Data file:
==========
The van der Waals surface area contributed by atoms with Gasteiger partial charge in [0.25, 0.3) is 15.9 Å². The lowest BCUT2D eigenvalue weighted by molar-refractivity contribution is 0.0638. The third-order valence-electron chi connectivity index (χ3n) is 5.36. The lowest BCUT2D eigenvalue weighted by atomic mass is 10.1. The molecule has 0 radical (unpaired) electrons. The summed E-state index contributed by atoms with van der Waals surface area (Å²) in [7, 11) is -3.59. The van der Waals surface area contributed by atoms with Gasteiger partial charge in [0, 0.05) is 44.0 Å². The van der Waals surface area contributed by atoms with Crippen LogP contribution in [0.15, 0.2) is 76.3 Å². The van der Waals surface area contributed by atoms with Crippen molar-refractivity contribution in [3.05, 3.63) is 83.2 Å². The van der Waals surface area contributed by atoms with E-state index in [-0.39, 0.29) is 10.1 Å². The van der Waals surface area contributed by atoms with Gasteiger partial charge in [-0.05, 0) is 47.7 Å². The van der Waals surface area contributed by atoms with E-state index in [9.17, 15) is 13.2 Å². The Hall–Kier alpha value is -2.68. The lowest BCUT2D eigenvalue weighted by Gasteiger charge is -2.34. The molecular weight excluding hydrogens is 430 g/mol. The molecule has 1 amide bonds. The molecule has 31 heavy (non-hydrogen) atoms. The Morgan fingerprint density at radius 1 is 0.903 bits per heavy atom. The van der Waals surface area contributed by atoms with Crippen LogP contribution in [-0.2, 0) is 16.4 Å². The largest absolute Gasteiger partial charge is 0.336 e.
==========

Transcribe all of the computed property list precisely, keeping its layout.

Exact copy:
The van der Waals surface area contributed by atoms with Gasteiger partial charge in [0.25, 0.3) is 15.9 Å². The lowest BCUT2D eigenvalue weighted by molar-refractivity contribution is 0.0638. The third-order valence-electron chi connectivity index (χ3n) is 5.36. The lowest BCUT2D eigenvalue weighted by atomic mass is 10.1. The molecule has 0 radical (unpaired) electrons. The summed E-state index contributed by atoms with van der Waals surface area (Å²) in [7, 11) is -3.59. The van der Waals surface area contributed by atoms with Gasteiger partial charge in [0, 0.05) is 44.0 Å². The van der Waals surface area contributed by atoms with Crippen LogP contribution in [0.15, 0.2) is 76.3 Å². The van der Waals surface area contributed by atoms with Crippen molar-refractivity contribution in [3.05, 3.63) is 83.2 Å². The van der Waals surface area contributed by atoms with E-state index in [-0.39, 0.29) is 10.1 Å². The van der Waals surface area contributed by atoms with Gasteiger partial charge in [-0.05, 0) is 47.7 Å². The van der Waals surface area contributed by atoms with E-state index in [9.17, 15) is 13.2 Å². The Hall–Kier alpha value is -2.68. The lowest BCUT2D eigenvalue weighted by Gasteiger charge is -2.34. The molecular weight excluding hydrogens is 430 g/mol. The molecule has 1 amide bonds. The molecule has 31 heavy (non-hydrogen) atoms. The Morgan fingerprint density at radius 1 is 0.903 bits per heavy atom. The van der Waals surface area contributed by atoms with Crippen LogP contribution in [-0.2, 0) is 16.4 Å². The largest absolute Gasteiger partial charge is 0.336 e.